Cars need battery power, and car batteries eventually wear out. This is a plain fact of automotive technology. There are many reasons a battery goes flat: It could be old and worn out; it could have a slow drain that draws out power even when you’re not using it, or you may not be using the car often enough to keep the battery charged. Whatever the case may be, so long as your battery will still accept a charge, we can jump-start it.
Why is the procedure called ‘jump-start?’ That’s because it requires the use of jumper cables.
Jumper cables are two long cables with alligator clamps on each end. Their function is to conduct electric power from a good battery to a flat battery, providing enough charge to the latter to start the stalled car. More often than not, jumper cables are color-coded: One is red, the other is black. These colors correspond with the battery terminals, which are also color-coded red and black. The colors denote the negative and positive poles of the battery: Red for positive, black for negative.
Step 1: Park the vehicles next to each other.
Park the functioning car so that the vehicles face each other, preferably only about 18 inches apart, but never touching each other. For automatic transmission cars, put the vehicle in park; for a manual transmission, set the vehicle to neutral. Set the parking brakes on both, so neither car moves unexpectedly.
Step 2: Both vehicles should be off. Set the parking brakes
Both cars should be turned off, with keys removed. Set down the jumper cables on the ground, making sure the clamps do not touch each other.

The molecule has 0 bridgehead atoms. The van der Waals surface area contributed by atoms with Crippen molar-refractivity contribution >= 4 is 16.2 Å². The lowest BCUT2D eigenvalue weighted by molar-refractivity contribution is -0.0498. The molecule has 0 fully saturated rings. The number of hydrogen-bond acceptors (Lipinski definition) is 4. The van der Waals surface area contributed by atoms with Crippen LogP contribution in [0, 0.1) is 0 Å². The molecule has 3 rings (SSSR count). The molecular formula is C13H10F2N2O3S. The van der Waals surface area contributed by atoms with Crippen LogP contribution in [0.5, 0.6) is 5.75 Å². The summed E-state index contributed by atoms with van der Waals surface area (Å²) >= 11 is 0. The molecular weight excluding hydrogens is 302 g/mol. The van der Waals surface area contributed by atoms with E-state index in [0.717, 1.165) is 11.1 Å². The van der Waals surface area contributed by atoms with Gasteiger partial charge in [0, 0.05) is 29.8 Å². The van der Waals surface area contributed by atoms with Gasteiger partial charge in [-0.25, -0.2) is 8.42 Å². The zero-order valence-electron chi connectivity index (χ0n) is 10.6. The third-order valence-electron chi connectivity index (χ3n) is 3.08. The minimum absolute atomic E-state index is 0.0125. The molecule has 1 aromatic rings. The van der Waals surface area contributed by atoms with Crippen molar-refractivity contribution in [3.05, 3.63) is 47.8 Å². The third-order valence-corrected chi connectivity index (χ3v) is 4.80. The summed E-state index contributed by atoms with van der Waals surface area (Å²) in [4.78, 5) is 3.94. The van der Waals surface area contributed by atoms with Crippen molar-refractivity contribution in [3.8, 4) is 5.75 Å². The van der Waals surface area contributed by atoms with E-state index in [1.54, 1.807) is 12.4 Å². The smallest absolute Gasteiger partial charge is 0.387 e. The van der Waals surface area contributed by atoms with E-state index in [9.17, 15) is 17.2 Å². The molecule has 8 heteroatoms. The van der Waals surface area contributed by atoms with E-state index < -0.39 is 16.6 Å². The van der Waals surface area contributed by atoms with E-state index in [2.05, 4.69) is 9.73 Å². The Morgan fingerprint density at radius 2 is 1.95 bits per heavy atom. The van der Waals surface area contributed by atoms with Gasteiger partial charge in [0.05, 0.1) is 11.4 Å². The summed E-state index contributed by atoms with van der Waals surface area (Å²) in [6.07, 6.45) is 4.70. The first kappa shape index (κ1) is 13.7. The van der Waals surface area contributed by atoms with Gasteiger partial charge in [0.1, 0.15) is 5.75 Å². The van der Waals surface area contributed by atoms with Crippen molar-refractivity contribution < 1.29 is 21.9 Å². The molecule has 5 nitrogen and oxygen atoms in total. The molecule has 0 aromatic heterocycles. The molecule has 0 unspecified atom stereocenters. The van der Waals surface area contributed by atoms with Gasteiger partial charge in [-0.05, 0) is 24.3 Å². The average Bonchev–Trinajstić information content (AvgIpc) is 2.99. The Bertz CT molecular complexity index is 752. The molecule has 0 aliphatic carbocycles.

Now, begin attaching the jumper cables:
Open the hood to both cars, and locate the batteries (refer to the owner’s manual for battery location) and battery terminals. Usually, the two terminals on each battery will be covered in red or black, with a + or – sign on top. Look at the batteries and make sure that you can identify which is positive, and which is negative. This distinction is crucial to the success of your jump. If the battery
terminals are dirty, wipe them off with a rag or wire brush..
Step 3: Attach one red clamp to the positive terminal on the dead battery.
Attach the red, positive cable clamp to the positive (+) battery terminal of the dead battery. You want a solid connection to the battery terminal, which may require some initial wiggling of the clamps
Step 4: Attach the other red clamp to the positive terminal on the working battery.
Attach the red, positive cable clamp on the other side of the jumper cables to the functioning vehicle’s positive (+) battery terminal
Step 5: Attach the partnered black clamp to the negative terminal on the working battery.
Connect the black, negative cable clamp to the working battery’s negative (-) battery terminal.
Step 6: Attach the partnered black clamp to a clean nut or bolt on the engine block.
Walk over to the car with the dead battery. Do not connect the black, negative cable clamp to the dead battery. Instead, attach that clamp to an unpainted, metal part of the car such as a shiny, clean nut on the engine block. This will help ensure a safe jump.
Step 7: Start the working vehicle and let it run for a few seconds.
Start the working vehicle. Wait a minute or so. Depending on the age of the battery and how long since it died, you may need to let the car run for a minute or two to get the jump to work.
Step 8: Start the dead vehicle. It should turn on.
Try starting the dead car. If the car doesn’t start, allow the working vehicle to charge the battery for an additional minute or two before attempting again.
Step 9: If it doesn’t turn on, try revving the engine of the working vehicle.
In some instances, slightly revving the engine of the working car while charging the dead battery may help.
Step 10: Disconnect the black jumper cables first, then disconnect the red ones.
Once the dead car is running, you may disconnect the jumper cables, starting with the black, negative cable clamps. Do not let the clamps touch each other while any part of the cables is still attached to a car.
Step 11: Take a short drive to help recharge the battery.
Now, take a short drive. This will allow the battery to build up a charge. This driving allows the vehicle’s alternator to charge the battery and ensures that your vehicle does not die again once you turn it off.